“Misguided Courage”

As I witness the continuous murders of African-American men in our country and overall violence being expressed in our communities, my initial response is anger. Anger not only because innocent young men are dying, but because the reason that they’re dying is more than racially based. I’ve decided that these events stem from a deeper societal issue that has been active for decades. We live in a nation that honors physical courage (fighting and shooting) as explained by Rollo May, in his book “The Courage to Create”, and silences verbal courage (effectively communicating fears, conflicts and disturbances). Verbal courage is needed to end these acts of violence. As a country, we must change our form of expression from violence to communication.

Since the beginning of civilization, young men are taught that they should be strong, and their duty is to protect. If the male is threatened, he must fight. Superheroes that we’ve watched growing up all fought until they were the victors. Physical courage is not an option if you are male and do not want to be labeled a “coward” in America. If there is conflict, you battle it out, and may the best man win! This message is further solidified with our soldiers at war.

Troops are fighting in other countries miles away and are told that they are protecting the country from further attack. So, again, the message of defeat through physical feat is modeled and honored. Are we offering any other suggestions to society? We’ve been so conditioned for violence that, at times, some of us actually complain over proposed negotiations with enemies. These critics would prefer a bloody massacre. But what does this accomplish? It seems as though the problem never ends; we continue fighting forever.

Whenever we feel there is any harm done, we’ve learned to retaliate. Consider the tragedies that are taking place in cities like Chicago and Ferguson. The people in Ferguson are fighting and rioting as a response to injustice. Gangs in Chicago are fighting over territories. Maybe these events appear solely racially based or gang driven, but in actuality are in the context of a societal theme that is learned–violence. If the prevailing message of protection and defeat was not only displayed by fighting and shooting, the perpetrators of these murderous events could in fact be racists as suggested, but the victims would be alive. The police would not default to shooting as a result of feeling threatened. Gangs would also still exist, but there would be less innocent victims because again, shooting would not be the default for protection in urban communities. After all, don’t words carry more power anyway?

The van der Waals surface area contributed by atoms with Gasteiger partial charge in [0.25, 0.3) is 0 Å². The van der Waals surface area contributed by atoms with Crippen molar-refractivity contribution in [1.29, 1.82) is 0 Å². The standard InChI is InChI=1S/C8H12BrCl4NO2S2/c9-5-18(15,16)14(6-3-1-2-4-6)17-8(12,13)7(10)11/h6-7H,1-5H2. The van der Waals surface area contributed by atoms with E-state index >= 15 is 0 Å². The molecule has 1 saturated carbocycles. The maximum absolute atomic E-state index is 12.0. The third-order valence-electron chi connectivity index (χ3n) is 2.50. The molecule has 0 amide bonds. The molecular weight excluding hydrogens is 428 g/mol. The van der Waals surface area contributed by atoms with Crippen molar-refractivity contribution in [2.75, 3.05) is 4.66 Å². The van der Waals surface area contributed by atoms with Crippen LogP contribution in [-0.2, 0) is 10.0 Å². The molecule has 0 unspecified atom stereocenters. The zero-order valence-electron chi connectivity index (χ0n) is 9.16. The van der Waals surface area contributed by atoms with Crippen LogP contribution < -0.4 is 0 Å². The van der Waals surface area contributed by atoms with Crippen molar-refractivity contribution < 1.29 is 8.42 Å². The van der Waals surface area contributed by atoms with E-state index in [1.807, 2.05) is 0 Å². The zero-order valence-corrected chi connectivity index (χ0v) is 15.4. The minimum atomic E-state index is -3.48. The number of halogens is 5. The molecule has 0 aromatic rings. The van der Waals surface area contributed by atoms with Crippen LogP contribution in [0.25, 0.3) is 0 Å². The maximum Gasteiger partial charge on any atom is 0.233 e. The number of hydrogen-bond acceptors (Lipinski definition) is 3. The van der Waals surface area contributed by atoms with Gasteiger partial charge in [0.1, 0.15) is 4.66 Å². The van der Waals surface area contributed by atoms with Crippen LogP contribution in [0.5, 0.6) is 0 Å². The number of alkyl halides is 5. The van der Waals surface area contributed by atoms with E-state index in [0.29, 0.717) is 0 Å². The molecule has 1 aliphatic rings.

Hasn’t the old fashion saying, “Sticks and stones may break my bones, but words will never hurt me” proven to be a lie? Words have the power to build up, break down, or provide restitution. This is the type of power that should be displayed and exercised as a country and community. In our media, there should be more coverage on peace negotiations with other countries. In schools, we can teach children and adolescents how to manage their anger and conflicts verbally, instead of fighting. Schools can also provide more outlets for adolescents to have a voice, like counseling, mentors, and arts programs. If we teach adolescents that there are other options when conflicts arise and display positive examples, there would be less violence in their futures, and less people dying as a result of useless violence. Violence is never healing, only damaging, and leaves the residue of pain for generations to come.

As a country, we are given clear training on how to use our bodies to be dominant and violent, and very little training on how to communicate effectively with words. Images of war, television programs and the news show us that violence and physical aggression is the way to protect ourselves. What if the way to win and protect ourselves started with communication instead of violence? Don’t get me wrong, this approach isn’t applicable for every single situation, but I believe it would work for many. All of the power we need is in our tongue. We just need examples of how to use that power.

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